Which processes should one optimize first?
Door AP Support/
22 september 2017/
“The noblest pleasure is the joy of understanding.”
-Leonardo da Vinci
Process optimization is one of the most important activities businesses can currently be engaged in. In their report “Perspectives on global organizations” strategy consultancy company McKinsey stated that “strengthening processes is crucial” and that “companies can miss up to hundreds of millions by not standardizing processes” .
This is especially true in the insurance industry. This industry has been ‘plagued’ by negative press, increased supervision, increased life expectancy and a reasonable to bad performing economy. This has resulted in a decrease in premium income and also a stop in accepting new customers in existing product lines (the closed-book products). The only way to increase market shares and to satisfy shareholders while also making sure that policyholders rights are protected, is by cutting costs in the form of optimizing processes.
Doing this is easier said than done and many theories exist on how to optimize processes, but which should one do first? The answer which is normally stated is: the one with the biggest ROI, but in this document a different approach will be suggested. The approach that I suggest is: take care of the easiest processes first, despite their respective ROI.
To understand this, let us first think of our processes in terms of their benefits and ease of implementation. If correctly done and correctly quantified, we could list all processes in a graph. In figure 1 a theoretical situation is displayed where the x-axis represents the benefits going from low to high and the y-axis represents the complexity which goes from high to low (click to enlarge).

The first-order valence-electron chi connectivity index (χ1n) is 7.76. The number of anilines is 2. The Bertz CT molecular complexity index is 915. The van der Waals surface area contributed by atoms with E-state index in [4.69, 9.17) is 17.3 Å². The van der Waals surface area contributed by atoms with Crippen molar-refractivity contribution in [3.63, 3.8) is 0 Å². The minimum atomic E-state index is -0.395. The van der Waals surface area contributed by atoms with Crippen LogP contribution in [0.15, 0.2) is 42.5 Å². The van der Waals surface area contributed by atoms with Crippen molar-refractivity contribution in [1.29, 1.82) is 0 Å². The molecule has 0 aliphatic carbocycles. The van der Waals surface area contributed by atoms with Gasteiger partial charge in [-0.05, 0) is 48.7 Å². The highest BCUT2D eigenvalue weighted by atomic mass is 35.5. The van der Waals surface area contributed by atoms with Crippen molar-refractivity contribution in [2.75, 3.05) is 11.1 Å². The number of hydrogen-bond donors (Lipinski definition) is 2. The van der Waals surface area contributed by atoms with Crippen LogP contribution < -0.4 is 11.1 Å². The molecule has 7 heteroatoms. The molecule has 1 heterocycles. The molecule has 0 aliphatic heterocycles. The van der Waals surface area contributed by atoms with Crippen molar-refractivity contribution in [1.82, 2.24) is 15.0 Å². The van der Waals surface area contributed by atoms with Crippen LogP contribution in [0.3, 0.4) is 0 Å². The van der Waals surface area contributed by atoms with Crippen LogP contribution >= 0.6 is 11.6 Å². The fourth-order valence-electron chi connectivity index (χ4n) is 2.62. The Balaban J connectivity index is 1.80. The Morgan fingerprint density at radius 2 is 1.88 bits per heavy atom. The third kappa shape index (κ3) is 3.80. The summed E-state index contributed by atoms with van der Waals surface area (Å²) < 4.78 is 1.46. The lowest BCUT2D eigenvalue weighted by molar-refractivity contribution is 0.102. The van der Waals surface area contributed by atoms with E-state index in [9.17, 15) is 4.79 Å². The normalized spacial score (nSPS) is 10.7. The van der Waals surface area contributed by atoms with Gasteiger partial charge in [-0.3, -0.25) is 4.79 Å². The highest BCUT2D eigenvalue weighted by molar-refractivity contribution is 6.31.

Figure 1: Graphical representation of a process analysis where processes are plotted against their possible gained benefits and complexity of implementing the optimization.
In figure 1 the process first to be optimized is of course A. This process has the highest benefits but is also the easiest to implement. But what happens if the process is successfully optimized? This can be seen in figure 2 (click to enlarge).
Figure 2: Graphical representation of a process analysis where processes are plotted against their possible gained benefits and complexity of implementing the optimization and what happens when one process is successfully optimized.
As can be seen, the complexity decreases (please note that the y axis is inverted). The other processes become easier to optimize. This is because:Figure 2: Graphical representation of a process analysis where processes are plotted against their possible gained benefits and complexity of implementing the optimization and what happens when one process is successfully optimized.
- There is an increase in lessons learned concerning process optimization which can be used to improve the process of optimization itself as some features can simply be copied (especially true when building software)
- The overall motivation to optimize processes is increased by the gained success (with a fail the processes also decrease)
The copying or lessons learned value is widely recognized and is easy to understand. If I have to make product 1 for project A and product 1 and 2 for project B it is better to do project A first because then most of the work of project B is already done. It is doing things in such an order that during the longest path small projects can be easily done.
However, more important is point 2, which is creating success after success. This makes organizations more likely to accept change. That is because people are more willing to take risks if this previously resulted in success. For one thing the motivation “but this is how we have always done this” no longer applies when small changes have been implemented. With success the sceptics are silenced and the innovators are more seen.
This is especially important in our current era of massive disruption. Organizations need to be flexible in order to meet market demand and competition. This means having willing and capable employees who are not resistant to change. These people cannot be recruited, but they have to be trained and therefore doing small things first is the way to go.